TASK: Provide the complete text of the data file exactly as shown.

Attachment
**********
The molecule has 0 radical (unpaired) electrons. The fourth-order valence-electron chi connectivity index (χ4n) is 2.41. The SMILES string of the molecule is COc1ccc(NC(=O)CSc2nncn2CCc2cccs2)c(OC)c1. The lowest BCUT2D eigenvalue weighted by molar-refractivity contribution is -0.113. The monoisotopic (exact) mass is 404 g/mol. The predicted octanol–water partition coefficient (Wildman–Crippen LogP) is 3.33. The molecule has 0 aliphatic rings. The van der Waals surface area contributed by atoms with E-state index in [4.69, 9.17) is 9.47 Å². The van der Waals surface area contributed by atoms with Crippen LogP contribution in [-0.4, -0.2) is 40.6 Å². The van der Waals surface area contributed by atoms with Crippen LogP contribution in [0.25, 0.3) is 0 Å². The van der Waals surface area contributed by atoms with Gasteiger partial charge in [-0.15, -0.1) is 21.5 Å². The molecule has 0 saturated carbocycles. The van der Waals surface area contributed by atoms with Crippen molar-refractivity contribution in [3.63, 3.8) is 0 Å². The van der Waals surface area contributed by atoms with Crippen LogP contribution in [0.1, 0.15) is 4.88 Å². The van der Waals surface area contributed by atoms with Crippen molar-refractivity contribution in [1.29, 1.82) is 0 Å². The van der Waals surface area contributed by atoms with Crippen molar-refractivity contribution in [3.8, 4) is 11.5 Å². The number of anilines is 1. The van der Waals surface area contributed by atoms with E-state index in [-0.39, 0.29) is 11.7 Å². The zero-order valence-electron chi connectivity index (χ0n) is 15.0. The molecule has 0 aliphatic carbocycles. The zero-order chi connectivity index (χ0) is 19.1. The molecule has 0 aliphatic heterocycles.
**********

The molecule has 0 radical (unpaired) electrons. The fourth-order valence-electron chi connectivity index (χ4n) is 2.41. The SMILES string of the molecule is COc1ccc(NC(=O)CSc2nncn2CCc2cccs2)c(OC)c1. The lowest BCUT2D eigenvalue weighted by molar-refractivity contribution is -0.113. The monoisotopic (exact) mass is 404 g/mol. The predicted octanol–water partition coefficient (Wildman–Crippen LogP) is 3.33. The molecule has 0 aliphatic rings. The van der Waals surface area contributed by atoms with E-state index in [4.69, 9.17) is 9.47 Å². The van der Waals surface area contributed by atoms with Crippen LogP contribution in [-0.4, -0.2) is 40.6 Å². The van der Waals surface area contributed by atoms with Crippen LogP contribution in [0.25, 0.3) is 0 Å². The van der Waals surface area contributed by atoms with Gasteiger partial charge in [-0.15, -0.1) is 21.5 Å². The molecule has 0 saturated carbocycles. The van der Waals surface area contributed by atoms with Crippen molar-refractivity contribution in [3.63, 3.8) is 0 Å². The van der Waals surface area contributed by atoms with Crippen LogP contribution in [0.1, 0.15) is 4.88 Å². The van der Waals surface area contributed by atoms with Crippen molar-refractivity contribution in [1.29, 1.82) is 0 Å². The van der Waals surface area contributed by atoms with Crippen molar-refractivity contribution in [3.8, 4) is 11.5 Å². The number of anilines is 1. The van der Waals surface area contributed by atoms with E-state index in [-0.39, 0.29) is 11.7 Å². The zero-order valence-electron chi connectivity index (χ0n) is 15.0. The molecule has 0 aliphatic carbocycles. The zero-order chi connectivity index (χ0) is 19.1. The molecule has 0 aliphatic heterocycles.